Leopold Sambou is the grandson of a Jola chief, welcomed into the village of Moulomp, Senegal, into a family of honored tribal sages. He was raised to sacrifice to the spirits of the forest. Each week brought another sacred ceremony, another occasion for his family and friends to inebriate themselves on palm wine and stagger around the village in a stupor by nightfall.
One day Leopold, by pure happenstance as far as he knew, tuned a radio into a Christian station. He was intrigued by what he heard, so he listened. The Lord used those radio broadcasts to bring Leopold to Himself. And so, without knowing a single Christian, Leopold became one.
In response to his conversion his family ostracized him. Once a member of the chief’s family, he is now an outcast in his home town. He performs preaching duties in several small house churches, rotating through them and giving each as much attention as he can. His local government will not even allow him to perform the weddings of his church members. “How can you be a church?” they scoff. “You don’t even have a church building!”
When I first met Leopold, he had sent his son away into hiding. An animistic circumcision and initiation ceremony was underway in his village during that month, and it was common practice for bands of drunken men to forcibly take young boys to be circumcised if they had not submitted to the ritual already. And so Leopold had sent his own son away for his protection from spiritual coercion.
Leopold travels throughout the villages of the Casamance region sharing the gospel. When I’m in Senegal, he translates for me.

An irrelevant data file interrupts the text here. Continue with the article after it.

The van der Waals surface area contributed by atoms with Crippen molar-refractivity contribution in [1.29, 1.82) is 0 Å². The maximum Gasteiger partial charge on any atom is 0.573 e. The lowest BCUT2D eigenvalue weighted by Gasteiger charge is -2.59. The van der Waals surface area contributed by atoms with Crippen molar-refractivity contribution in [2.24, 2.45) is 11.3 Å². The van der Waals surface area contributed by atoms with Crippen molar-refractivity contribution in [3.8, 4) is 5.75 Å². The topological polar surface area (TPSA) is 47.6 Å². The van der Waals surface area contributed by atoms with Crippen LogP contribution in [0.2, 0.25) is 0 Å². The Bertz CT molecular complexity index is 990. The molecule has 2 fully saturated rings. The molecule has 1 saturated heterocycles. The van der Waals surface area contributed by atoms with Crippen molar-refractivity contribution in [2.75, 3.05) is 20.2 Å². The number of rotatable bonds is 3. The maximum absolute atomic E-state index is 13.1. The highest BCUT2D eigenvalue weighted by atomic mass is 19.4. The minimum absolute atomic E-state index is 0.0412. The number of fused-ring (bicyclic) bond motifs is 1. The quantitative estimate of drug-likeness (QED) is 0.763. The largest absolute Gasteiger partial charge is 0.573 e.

I was born in 1969 in Lake City, AR, to a family of Southern Baptists. Starting in my earliest days, my parents had me in worship services at Bethabara Baptist Church three times each week. My grandfather was a deacon there. Sunday School teachers instructed me in God’s revealed word. When I was nearly six years old, I trusted Christ as my savior. At the age of eleven I surrendered to God’s call to preach at our local Baptist association’s RA camp. Some, to be sure, wondered whether a boy of such a tender age could really know already that God had called him to preach, but a pastoral calling was something celebrated and revered by my family and my friends.
God gave me academic abilities, and I won a National Merit Scholarship to Baylor University—a full ride. After a B.A. there, I received two more degrees from Southwestern Baptist Theological Seminary. Along the way, godly pastors, friends, professors, associational directors of missions, and even godly laypeople mentored me and loved me and shared much with me. Churches allowed me to lead them, starting when I was only seventeen.
Because I am a Southern Baptist pastor, my churches have provided for my financial needs and for the needs of my family. In fact, they have provided far beyond our bare needs. I have been accorded respect in the communities that I have served. I’ve even gotten out of a traffic ticket, once, just because I was a pastor (I didn’t bring it up, I promise).
Godly parents, a good church, an associational campground, an early revelation of God’s will for my vocation, churches that gave me opportunities to preach starting when I was only fifteen, free tuition at Baylor, half-price tuition at SWBTS—I’ve received a lot of gifts down through the years. And since 2006, so many of you have given me the gift of your friendship and encouragement. You’ve given me the gift of reading what I’ve written and listening to what I’ve said far beyond what my little opinions deserve. Even those of you who have taken me to task have done me the honor of thinking my opinions worthy of refutation.